Anxiety hit as soon as the alarm rang, and the bruise it left smarted. I was scrambling within, afraid. I looked outside the window to see the sun peeking through, still young and shy. I knew exactly what I had to do. Fire surged through my veins everytime I thought about it and I felt some part of myself, small and buried deep within, pleading that I do not to go through with my decision. The voice felt like a parasite, trying to convince me that leaving this life behind was a terrible idea. Every other fibre of my being, however, urged me to go forward with what I had planned. So, you see, I simply had to do it.
I would have to do this right. God forbid, if I wasn’t successful... no. I wouldn’t consider that possibility. I sat upright on my bed, staring at the nascent sun, I didn’t want to wait for very long with the idea brewing in my head for fear that it would manifest itself in a way I wouldn’t want it to. I resolved that the same night would be the best time to do it. I would have the day to make preparations. Every decision I made henceforth would have weight. I took a deep breath, picked up my phone and called the office. “Yes, please tell Mr. Smith that I won’t be coming in today. I’ve fallen ill,” I whispered into the handset. I had to call in sick, or I’d have angry calls through out the day. No time for that. Normally, I would have to try and make my voice as hoarse as I could, but I didn’t need to act this time. My nerves were squeezing my words into croaks. The truth was that, were I to succeed, I wouldn’t go to work tomorrow either. I didn’t tell them that, hanging up as quickly as I could. With every passing moment, a new unwelcome surge of adrenaline pushed its way into my bloodstream and clouded my thoughts so I stood up and began to pace, thinking of my next step.
I would have to make sure that I’d be alone in the house until I was done. That meant calling my girlfriend, now. It also meant I was about to sprint through a minefield. With this massive secret pushing its boundaries in my brain, she would know immediately that I was hiding something, shrewdly catching on to the slightest lapse in my composure, even over the phone. “This is necessary,” I said to myself. “I can’t risk her walking in on me, it would ruin everything. I already know I have to do this right.” My determination fortified, I dialled her number. “Hello?” She sounded sleepy. I had forgotten. Her shift at the bar started and ended late on thursdays, if she decided to come over, it wouldn’t be before nine. This call was unnecessary. It was also making me unwind. The second I heard her soft voice, I wanted to tell her everything. I felt a pang- her life would change after tonight. I wanted to scream, cry and strangely, laugh, from the bubbling anxiety. Yet she was the person who could not, under any circumstances, know because she was the only one who had any control over me now. Once more, I hung up as quickly as I could, muttering an apology for waking her up and claiming that the call was a misdial. Before I touched the red button, I whispered a meek “I love you.” I had to force it out holding back tears, not because I didn’t mean it, but because saying it meant too much that day.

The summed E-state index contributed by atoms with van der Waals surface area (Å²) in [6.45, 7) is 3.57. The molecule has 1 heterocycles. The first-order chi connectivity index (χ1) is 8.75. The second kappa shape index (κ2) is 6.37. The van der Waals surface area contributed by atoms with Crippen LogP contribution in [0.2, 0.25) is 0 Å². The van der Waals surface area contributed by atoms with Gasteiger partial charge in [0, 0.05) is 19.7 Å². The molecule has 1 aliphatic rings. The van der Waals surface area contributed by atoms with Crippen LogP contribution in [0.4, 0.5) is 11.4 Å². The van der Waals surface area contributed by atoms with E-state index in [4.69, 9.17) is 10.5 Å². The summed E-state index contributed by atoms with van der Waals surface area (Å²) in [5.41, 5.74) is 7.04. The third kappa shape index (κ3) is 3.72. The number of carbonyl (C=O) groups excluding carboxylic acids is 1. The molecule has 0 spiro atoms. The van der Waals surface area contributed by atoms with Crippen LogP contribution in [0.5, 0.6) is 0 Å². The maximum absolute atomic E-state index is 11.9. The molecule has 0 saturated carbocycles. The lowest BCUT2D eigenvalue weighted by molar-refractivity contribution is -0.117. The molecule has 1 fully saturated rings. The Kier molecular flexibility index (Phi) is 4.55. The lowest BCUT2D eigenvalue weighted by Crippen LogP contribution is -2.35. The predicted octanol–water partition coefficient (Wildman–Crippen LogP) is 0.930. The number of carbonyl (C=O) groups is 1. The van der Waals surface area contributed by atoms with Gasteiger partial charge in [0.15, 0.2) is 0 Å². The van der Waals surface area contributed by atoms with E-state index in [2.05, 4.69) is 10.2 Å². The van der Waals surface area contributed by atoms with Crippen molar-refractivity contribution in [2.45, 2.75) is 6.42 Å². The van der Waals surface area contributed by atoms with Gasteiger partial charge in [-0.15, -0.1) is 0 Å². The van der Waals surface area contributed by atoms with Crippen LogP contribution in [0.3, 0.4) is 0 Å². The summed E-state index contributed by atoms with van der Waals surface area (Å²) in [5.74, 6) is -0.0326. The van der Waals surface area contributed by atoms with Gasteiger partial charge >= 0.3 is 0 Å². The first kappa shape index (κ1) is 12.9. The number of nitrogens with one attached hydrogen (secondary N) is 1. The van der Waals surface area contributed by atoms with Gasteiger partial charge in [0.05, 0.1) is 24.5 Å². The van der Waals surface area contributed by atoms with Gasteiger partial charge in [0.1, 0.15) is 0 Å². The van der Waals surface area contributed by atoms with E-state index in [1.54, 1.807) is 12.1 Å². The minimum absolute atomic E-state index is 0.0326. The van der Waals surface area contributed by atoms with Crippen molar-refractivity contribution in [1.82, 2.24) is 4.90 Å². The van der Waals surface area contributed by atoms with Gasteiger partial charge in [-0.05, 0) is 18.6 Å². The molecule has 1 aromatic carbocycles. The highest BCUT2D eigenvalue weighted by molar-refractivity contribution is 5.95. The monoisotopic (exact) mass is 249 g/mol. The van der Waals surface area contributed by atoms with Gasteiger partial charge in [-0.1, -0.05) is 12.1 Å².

The street began to revive as the sun journeyed across the sky. By the time I had collected my thoughts, it glared through the glass arrogantly. The life on the street, with people going about their business, some smiling and the the rest hurrying, unsettled me somehow. I thought about everything else I would have to do. I stepped near the door to scan the appartment. It was a mess; I would have to tidy it up. I cleaned for the first time in forever, my stomach lurching every few minutes. Then I decided that I would need to hear my mother’s voice before I went through with it tonight. I’d need a reason, she wouldn’t believe me if I said I called without one. Why didn’t I call her more often? Perhaps I could ask for a recipe; I missed her cooking, after all.
Dodging every question thrown my way with adeptness developed in my school days, I procured the recipe for my favourite dish, and began to cook it. I thought of my girlfriend. This was her favourite too. Emotion grasped at my throat as she crossed my mind, so I pushed her to the back of my head. Three gruelling hours later, I set the the table. I glanced at the box that stood next to the dish; its contents would be my tool tonight. I was more aware than I had ever been of the wall clock’s malicious ticking. I blamed it for bringing the deadline nearer to me, my subconscious mind ringing all sorts of alarms and my heart beating far too fast. I felt as though the day had passed in a second. All this fear, and I hadn’t changed my mind. I told myself that this meant something.
It was time. I picked up the box and opened it, staring at what would change everything. I jumped at the sudden clamour of keys at the door. It swung open and my girlfriend entered to the sight of me on one knee, holding up a ring, its diamond glinting in the subtle candlelight and asking the question before I could.